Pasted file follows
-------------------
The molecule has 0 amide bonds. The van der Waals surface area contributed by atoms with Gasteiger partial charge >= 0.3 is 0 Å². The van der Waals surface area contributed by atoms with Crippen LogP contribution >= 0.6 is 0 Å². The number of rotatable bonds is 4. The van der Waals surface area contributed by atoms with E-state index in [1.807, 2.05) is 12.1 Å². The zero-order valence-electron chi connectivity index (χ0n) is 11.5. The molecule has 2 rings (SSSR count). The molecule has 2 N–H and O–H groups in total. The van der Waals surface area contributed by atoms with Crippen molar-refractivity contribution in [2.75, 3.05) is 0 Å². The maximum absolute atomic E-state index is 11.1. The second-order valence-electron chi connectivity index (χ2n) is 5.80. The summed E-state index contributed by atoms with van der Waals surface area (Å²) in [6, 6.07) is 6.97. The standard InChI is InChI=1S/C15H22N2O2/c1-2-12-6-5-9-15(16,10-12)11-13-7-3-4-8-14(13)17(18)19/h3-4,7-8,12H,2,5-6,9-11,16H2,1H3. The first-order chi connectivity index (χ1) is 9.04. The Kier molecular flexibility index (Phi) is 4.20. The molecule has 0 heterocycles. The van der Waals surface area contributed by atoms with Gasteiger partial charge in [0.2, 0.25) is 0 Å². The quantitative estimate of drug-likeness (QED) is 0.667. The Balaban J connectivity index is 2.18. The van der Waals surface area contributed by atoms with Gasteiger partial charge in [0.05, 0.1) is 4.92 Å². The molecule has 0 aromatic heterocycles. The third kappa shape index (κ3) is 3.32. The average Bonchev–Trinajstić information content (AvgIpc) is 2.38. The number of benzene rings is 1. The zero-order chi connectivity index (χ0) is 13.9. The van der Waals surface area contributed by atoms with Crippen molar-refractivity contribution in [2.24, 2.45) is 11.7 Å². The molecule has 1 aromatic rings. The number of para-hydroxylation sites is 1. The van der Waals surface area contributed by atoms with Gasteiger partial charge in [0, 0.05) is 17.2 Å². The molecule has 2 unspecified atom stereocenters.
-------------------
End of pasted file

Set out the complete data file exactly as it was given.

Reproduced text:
The molecule has 0 amide bonds. The van der Waals surface area contributed by atoms with Gasteiger partial charge >= 0.3 is 0 Å². The van der Waals surface area contributed by atoms with Crippen LogP contribution >= 0.6 is 0 Å². The number of rotatable bonds is 4. The van der Waals surface area contributed by atoms with E-state index in [1.807, 2.05) is 12.1 Å². The zero-order valence-electron chi connectivity index (χ0n) is 11.5. The molecule has 2 rings (SSSR count). The molecule has 2 N–H and O–H groups in total. The van der Waals surface area contributed by atoms with Crippen molar-refractivity contribution in [2.75, 3.05) is 0 Å². The maximum absolute atomic E-state index is 11.1. The second-order valence-electron chi connectivity index (χ2n) is 5.80. The summed E-state index contributed by atoms with van der Waals surface area (Å²) in [6, 6.07) is 6.97. The standard InChI is InChI=1S/C15H22N2O2/c1-2-12-6-5-9-15(16,10-12)11-13-7-3-4-8-14(13)17(18)19/h3-4,7-8,12H,2,5-6,9-11,16H2,1H3. The first-order chi connectivity index (χ1) is 9.04. The Kier molecular flexibility index (Phi) is 4.20. The molecule has 0 heterocycles. The van der Waals surface area contributed by atoms with Gasteiger partial charge in [0.2, 0.25) is 0 Å². The quantitative estimate of drug-likeness (QED) is 0.667. The Balaban J connectivity index is 2.18. The van der Waals surface area contributed by atoms with Gasteiger partial charge in [0.05, 0.1) is 4.92 Å². The molecule has 0 aromatic heterocycles. The third kappa shape index (κ3) is 3.32. The average Bonchev–Trinajstić information content (AvgIpc) is 2.38. The number of benzene rings is 1. The zero-order chi connectivity index (χ0) is 13.9. The van der Waals surface area contributed by atoms with Crippen molar-refractivity contribution in [2.24, 2.45) is 11.7 Å². The molecule has 1 aromatic rings. The number of para-hydroxylation sites is 1. The van der Waals surface area contributed by atoms with Gasteiger partial charge in [0, 0.05) is 17.2 Å². The molecule has 2 unspecified atom stereocenters.